Sunday, 2 January 2011

4th at National Golf Links

From the tee, stay right for safety
Charles Blair Macdonald studied the classic holes of Great Britain and found the 15th at North Berwick to be one of the most superior holes he had ever come across. He mentions in his writings that there are only four or five great holes in golf and that the Redan was one of the finest concepts of them all.

At the National Golf Links of America, Macdonald set out to find a natural site for his Redan. He had stated that every hole had room for improvement and the Redan was no exception. He was not fond of the blindness of the original and found a natural site for the green that was clearly visible from the tee. The joy of MacDonald’s version of the hole is that all the strategy and difficulty are clearly visible from the tee; what’s even more enjoyable is the opportunity for the player to watch the result from the tee.

Direct line in red, running line in yellow
MacDonald continued his improvements with the bunkering. While he copied most of the green’s shape, angle and contour understanding that was the key to the strategy, increased the depth of the “Redan” bunker and the back bunker, making the hole all the more perilous from the tee. While the hole was more visible and inviting, the penalty for missing the shot was much more severe. MacDonald’s version of the feels more of “an all or nothing shot” than the original does, which adds to the fun and the pressure of pulling off a great shot. The hole was so good that North Berwick’s famous head professional, Ben Sayers, called the Redan at the National superior to the original.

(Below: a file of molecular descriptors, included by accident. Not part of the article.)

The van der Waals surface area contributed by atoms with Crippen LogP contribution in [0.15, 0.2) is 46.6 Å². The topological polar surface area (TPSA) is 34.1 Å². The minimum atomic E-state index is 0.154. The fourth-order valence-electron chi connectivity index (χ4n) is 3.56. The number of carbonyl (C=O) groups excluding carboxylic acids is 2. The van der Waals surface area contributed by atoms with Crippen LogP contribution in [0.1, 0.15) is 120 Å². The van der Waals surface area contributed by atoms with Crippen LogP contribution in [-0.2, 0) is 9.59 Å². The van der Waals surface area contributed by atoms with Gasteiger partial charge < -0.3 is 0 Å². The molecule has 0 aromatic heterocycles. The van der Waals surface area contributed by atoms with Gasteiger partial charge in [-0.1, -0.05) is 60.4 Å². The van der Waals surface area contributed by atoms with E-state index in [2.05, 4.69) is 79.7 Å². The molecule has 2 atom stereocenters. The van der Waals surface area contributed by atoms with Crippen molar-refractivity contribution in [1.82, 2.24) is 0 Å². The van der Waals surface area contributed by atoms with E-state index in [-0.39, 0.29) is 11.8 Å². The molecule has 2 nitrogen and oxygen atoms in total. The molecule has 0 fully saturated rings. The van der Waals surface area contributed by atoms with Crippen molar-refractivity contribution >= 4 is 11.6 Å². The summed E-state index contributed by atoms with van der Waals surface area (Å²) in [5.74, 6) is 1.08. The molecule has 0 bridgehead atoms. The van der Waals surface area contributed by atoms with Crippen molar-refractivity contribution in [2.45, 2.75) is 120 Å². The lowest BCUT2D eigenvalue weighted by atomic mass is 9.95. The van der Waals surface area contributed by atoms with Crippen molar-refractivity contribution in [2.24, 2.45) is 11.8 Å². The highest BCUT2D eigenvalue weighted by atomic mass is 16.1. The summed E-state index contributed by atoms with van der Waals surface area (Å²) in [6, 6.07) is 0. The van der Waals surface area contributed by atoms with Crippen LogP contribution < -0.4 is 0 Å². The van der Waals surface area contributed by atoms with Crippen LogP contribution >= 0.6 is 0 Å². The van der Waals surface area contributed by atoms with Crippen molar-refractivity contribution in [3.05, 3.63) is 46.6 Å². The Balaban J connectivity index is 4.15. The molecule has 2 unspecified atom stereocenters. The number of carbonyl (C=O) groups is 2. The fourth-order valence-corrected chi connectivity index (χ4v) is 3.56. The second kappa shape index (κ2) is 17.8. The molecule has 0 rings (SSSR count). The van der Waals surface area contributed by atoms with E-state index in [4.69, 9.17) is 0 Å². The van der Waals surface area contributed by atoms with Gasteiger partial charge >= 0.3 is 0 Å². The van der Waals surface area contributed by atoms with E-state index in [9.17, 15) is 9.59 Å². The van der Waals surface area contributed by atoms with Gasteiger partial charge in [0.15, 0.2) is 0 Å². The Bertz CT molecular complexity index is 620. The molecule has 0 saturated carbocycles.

So what have I learned from this hole? How effective a defense it is to place a green on a diagonal line from play and defend it with a front bunker. This is the basis of the strategic school of design. But the biggest lesson is the green which places a player in a defensive mode. Rather than playing into a green pitched towards play that receives and favors the high shot, the fall away green requires more creativity and a running approach is the safer play. It favors the flight of the middle handicap more than the high aggressive flight of the great player because they won’t want to chance bouncing in the approach. Finally there is nothing better than providing an option. The player must make the decision to either play directly over the hazard with a precise shot or draw and approach around the fronting hazard using the land to feed the ball onto the green. This requires creative thinking rather than just swinging the correct club.

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